paul. and i am an old time lutheran. is not to be trusted. it is important to know exactly the religion of our candidates. there is nothing more important. host: she is gone. father is apaul's christian and religious man. the republican party is going through rebuilding and redesign and try to figure out what they will do and rand paul could be a big part of that. he had a filibuster on the floor and i'm sure we will be hearing his name more in the future. host: mechanicsville, va., go ahead. caller: i have a question -- when you are debating about the budget, why do they continue to put amendments in there that have absolutely nothing to do with - the budget. ? guest: that the great question. it's because they can. there is a role in the senate that says they can attach strings to the budget and no one can stop them. that the opportunity senators have, they took it. mideast policy got involved and to guns and so they did whatever they wanted to do. that was on full display. not covered in the lessons proffered by "school house rock." you talked about briefly but you can expand about ho
and religion." we grant them power. we protect them. they do not make us free. as long as we have the second amendment, we always will be. ourre america and politicians are only as powerful as we the people will allow. the latest from the nra, again focusing on guns, background checks. a look at guns and video games in our country. of course, front and center, following what happened in newtown, conn. last december. the hearst newspaper focusing on all of these issues, this writing -- chronicle," exploring one aspect of our culture, the prevalence of violence in our media. read some of the opinions available online. a lot of people weighing in on all of this. brian joins us from sterling heights, michigan. morning. caller: how are you? host: fine, thank you. caller: excellent. video games, as long as a , let thes a scapegoat parents raise the kids. back in the 1980's and 1990's anytime someone killed someone they blamed metal music. it is the same thing here. someone was out, they start shooting at people -- people play video games. he played video games. that is what it is. no. it starts at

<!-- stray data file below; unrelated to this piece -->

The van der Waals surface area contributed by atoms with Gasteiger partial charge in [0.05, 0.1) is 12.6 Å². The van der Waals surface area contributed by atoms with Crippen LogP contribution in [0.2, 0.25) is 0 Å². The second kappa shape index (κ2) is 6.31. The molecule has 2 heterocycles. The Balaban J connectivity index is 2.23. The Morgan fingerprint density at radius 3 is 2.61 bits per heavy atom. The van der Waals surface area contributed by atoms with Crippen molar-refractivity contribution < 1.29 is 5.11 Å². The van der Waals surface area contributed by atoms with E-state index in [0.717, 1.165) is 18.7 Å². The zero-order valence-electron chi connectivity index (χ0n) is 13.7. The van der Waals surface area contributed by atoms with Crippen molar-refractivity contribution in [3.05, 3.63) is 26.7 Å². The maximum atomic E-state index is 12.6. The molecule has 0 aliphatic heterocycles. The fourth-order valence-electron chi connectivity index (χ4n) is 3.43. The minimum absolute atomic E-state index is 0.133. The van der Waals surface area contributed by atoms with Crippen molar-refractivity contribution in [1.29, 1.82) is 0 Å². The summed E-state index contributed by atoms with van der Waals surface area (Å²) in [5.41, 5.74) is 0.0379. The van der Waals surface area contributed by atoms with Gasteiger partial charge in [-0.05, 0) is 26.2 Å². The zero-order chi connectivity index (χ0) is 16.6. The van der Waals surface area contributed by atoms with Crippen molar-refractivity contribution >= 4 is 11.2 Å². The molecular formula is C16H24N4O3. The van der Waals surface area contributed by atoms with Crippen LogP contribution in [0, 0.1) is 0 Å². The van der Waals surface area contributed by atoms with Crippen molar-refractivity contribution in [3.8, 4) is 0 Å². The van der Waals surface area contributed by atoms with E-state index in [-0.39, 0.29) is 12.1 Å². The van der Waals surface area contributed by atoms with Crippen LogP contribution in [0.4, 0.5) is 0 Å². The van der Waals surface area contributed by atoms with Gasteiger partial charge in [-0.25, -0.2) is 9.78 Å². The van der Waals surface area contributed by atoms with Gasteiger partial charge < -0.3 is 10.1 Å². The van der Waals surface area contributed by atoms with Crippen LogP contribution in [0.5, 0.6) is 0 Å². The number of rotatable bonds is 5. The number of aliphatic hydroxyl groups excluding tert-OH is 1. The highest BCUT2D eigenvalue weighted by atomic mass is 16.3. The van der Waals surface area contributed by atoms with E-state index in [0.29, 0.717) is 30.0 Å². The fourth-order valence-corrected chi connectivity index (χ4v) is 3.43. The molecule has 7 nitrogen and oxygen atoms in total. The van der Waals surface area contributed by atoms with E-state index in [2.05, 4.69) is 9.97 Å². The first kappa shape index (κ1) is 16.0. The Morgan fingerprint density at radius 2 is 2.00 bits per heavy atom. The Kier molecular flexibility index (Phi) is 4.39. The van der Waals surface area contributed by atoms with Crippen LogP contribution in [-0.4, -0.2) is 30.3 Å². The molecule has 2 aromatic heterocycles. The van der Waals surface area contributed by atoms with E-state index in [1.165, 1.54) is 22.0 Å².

that protects speech and religion but it protects association, it protects people coming together and making things happen in their community that wouldn't happen otherwise. americans give to these things like nobody else would every day. our religious institutions, our charities, our hospitals, our museums and others come together to take private resources and meet a number of community needs that are met in the best possible way by people who are doing that through a charitable effort. feeding the hungry, caring for the sick, serving the poor, educational institutions of all kinds undertaking critical research, money that goes to either help operate or actually support museums and parks. these are all the kinds of things that americans do because they give to charity. now, these things are so often done better than government bureaucracies would achieve this goal. cheaper, more effectively, more reasonably and -- and we need to do everything we can to continue to do that. in 2011, americans gave nearly $300 billion to charitable causes. 75% of that giving is done by individuals. of the 41
Search Results 0 to 15 of about 16 (some duplicates have been removed)